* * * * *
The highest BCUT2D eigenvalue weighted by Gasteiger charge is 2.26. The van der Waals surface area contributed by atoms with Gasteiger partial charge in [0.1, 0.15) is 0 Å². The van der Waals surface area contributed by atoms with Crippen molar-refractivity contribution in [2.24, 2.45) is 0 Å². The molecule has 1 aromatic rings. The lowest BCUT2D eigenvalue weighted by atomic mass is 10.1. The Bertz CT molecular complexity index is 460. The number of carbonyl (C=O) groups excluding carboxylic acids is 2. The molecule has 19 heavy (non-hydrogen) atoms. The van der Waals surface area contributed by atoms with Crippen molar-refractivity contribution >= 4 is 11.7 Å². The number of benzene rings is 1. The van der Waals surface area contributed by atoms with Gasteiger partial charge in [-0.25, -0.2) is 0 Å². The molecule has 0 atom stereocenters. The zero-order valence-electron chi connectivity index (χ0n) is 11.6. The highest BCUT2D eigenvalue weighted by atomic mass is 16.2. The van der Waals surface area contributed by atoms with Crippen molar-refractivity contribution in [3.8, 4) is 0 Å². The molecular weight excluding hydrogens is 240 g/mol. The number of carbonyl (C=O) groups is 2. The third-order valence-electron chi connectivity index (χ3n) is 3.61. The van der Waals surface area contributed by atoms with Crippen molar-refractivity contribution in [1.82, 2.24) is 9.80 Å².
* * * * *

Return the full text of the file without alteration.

The highest BCUT2D eigenvalue weighted by Gasteiger charge is 2.26. The van der Waals surface area contributed by atoms with Gasteiger partial charge in [0.1, 0.15) is 0 Å². The van der Waals surface area contributed by atoms with Crippen molar-refractivity contribution in [2.24, 2.45) is 0 Å². The molecule has 1 aromatic rings. The lowest BCUT2D eigenvalue weighted by atomic mass is 10.1. The Bertz CT molecular complexity index is 460. The number of carbonyl (C=O) groups excluding carboxylic acids is 2. The molecule has 19 heavy (non-hydrogen) atoms. The van der Waals surface area contributed by atoms with Crippen molar-refractivity contribution >= 4 is 11.7 Å². The number of benzene rings is 1. The van der Waals surface area contributed by atoms with Gasteiger partial charge in [-0.25, -0.2) is 0 Å². The molecule has 0 atom stereocenters. The zero-order valence-electron chi connectivity index (χ0n) is 11.6. The highest BCUT2D eigenvalue weighted by atomic mass is 16.2. The van der Waals surface area contributed by atoms with Crippen molar-refractivity contribution in [3.8, 4) is 0 Å². The molecular weight excluding hydrogens is 240 g/mol. The number of carbonyl (C=O) groups is 2. The third-order valence-electron chi connectivity index (χ3n) is 3.61. The van der Waals surface area contributed by atoms with Crippen molar-refractivity contribution in [1.82, 2.24) is 9.80 Å².